Cory Henry and the Funk Apostles take off at Jazz Cafe

Known to many for his often-sublime keyboard work with Snarky Puppy, Cory Henry is now branching out with a project of his own, The Funk Apostles. Their gig at the Jazz Café on Monday as part of the EFG London Jazz Festival heralded a powerful, slick and raucous new brand of funk.

Henry and the Apostles embarked upon an odyssey of groove, with the beats of their two drummers, TaRon Lockett and Darius Owens, and the colossal sounds of Antoine Katz (bass) and Nick Semrad (Prophet synth) barely contained within the walls of the venue. In a vivid reconstruction of Juan Tizol’s ‘Caravan’, the Apostles never made it as far as the B section, but stuck with a menacing ultramodern take on the classic, given extra vim by Andrew Bailie’s towering guitar solo.

The set hinged on Prince’s ‘1999’, which received a futuristic funk refurbishment. Henry intoned the apocalyptic party lyrics through a vocoder evoking ‘Sunlight’ era Herbie Hancock, and there were shades of Parliament-Funkadelic; however, the overall effect was much more contemporary. Not so much a group of apostles, Henry and his band felt like a collective of funk-crazed soothsayers, who had journeyed to the Jazz Cafe so that they might impart the future of groove to Camden.

Later in the night there was a beautiful reinterpretation of Marvin Gaye’s ‘Inner City Blues’, Henry repeating an enthralling keyboard hook, and Lockett and Owens zoning in as if they were one player. Throughout, myriad musical influences were stirred up to create something entirely new: not bad for a group just 11 months old, with a debut album recorded in August ready for release. Cory Henry and The Funk Apostles can give us all something to believe in.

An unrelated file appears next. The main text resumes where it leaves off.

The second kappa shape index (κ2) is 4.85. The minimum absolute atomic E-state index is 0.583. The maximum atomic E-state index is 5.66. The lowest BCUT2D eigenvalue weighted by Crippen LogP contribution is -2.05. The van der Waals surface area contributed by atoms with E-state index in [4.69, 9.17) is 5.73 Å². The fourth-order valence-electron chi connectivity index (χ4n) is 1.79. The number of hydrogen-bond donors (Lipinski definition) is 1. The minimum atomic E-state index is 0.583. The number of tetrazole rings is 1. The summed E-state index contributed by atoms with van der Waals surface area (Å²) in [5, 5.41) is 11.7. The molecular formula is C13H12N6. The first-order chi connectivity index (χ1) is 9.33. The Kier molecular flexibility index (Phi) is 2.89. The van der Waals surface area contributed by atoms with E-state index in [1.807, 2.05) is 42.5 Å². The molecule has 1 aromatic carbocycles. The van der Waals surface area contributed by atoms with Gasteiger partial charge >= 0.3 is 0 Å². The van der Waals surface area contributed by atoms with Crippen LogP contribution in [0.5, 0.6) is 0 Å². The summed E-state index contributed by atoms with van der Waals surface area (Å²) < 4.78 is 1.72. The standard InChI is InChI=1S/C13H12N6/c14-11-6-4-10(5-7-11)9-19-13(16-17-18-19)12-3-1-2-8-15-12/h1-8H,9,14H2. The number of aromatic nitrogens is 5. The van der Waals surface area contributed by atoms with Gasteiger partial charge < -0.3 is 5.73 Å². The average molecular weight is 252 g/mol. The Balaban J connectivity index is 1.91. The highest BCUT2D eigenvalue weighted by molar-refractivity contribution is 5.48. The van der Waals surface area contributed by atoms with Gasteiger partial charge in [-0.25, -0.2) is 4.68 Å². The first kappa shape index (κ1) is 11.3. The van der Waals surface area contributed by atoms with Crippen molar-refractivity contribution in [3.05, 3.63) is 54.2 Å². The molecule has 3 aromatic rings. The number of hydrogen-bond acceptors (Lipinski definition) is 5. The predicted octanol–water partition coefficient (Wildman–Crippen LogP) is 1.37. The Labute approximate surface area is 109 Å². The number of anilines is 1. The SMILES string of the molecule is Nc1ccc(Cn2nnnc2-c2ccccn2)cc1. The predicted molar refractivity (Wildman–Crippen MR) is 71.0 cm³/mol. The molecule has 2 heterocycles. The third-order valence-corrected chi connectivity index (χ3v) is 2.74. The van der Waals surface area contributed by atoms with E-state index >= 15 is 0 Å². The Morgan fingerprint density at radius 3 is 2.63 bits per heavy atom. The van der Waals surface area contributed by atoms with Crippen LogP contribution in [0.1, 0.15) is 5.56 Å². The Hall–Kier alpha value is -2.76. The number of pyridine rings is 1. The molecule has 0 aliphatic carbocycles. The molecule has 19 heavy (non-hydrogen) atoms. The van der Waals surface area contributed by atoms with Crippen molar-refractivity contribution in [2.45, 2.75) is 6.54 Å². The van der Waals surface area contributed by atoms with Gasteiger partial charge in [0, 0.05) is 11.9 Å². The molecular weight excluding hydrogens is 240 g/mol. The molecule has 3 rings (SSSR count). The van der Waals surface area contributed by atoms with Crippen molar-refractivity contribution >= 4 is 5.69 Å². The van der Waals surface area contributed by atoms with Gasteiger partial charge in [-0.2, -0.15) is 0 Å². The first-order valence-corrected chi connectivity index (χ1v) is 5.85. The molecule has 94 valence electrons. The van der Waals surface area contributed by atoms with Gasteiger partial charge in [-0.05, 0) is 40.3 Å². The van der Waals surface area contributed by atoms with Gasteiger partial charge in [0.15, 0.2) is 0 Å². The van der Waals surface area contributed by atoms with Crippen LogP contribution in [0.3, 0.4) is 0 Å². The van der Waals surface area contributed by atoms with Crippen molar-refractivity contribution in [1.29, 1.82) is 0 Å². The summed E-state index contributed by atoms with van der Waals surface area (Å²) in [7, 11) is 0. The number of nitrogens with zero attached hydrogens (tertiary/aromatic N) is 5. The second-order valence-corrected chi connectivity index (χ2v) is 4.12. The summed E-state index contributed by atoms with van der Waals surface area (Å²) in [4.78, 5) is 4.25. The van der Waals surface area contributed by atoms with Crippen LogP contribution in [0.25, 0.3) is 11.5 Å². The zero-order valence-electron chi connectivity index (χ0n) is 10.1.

Jon Carvell

Nik Bartsch plays Nik Bartsch at Kings Place, London

Seated in the stark beauty of Kings Place, concentrating on following ever changing tempos, this reviewer finds her focus drifting to the Theatre de Champs- Elyse, Paris, where on 29 May 1913 Stravinsky’s Rite of Spring premiered to an audience so perplexed, there was almost a riot. By contrast today’s very listening audience, accustomed to the multiple tributaries of current day musics, appears almost nonplussed.

Nik Bartsch, Zurich based pianist, composer and producer, presents his quartet Ronin plus guests as part of the London Jazz Festival and Kings Place’s Minimalism Unwrapped series. Ronan’s most recent release, ‘Nik Bartsch’s Ronin Live,’ was back in 2011, however his quartet Mobile, billed to play next day, has a CD on ECM expected early in 2016.

Tonight Bartsch presents his through-composed “ritual groove music”, a percussive, tightly controlled, funk influenced amalgam, which together with Bartsch’s striking attire, underlines his interest in Japanese martial art, Aikido. Compositional spareness is most evident in Bartsch’s own piano contributions, though all band members save drummer Kasper Rast, are kept on a short leash. The minimalism abruptly gives way to furious, sustained expositions by Rast, or brief joyous group eruptions of funk, shifts often accented by explosions of purple floods, setting the black clad band momentarily alight.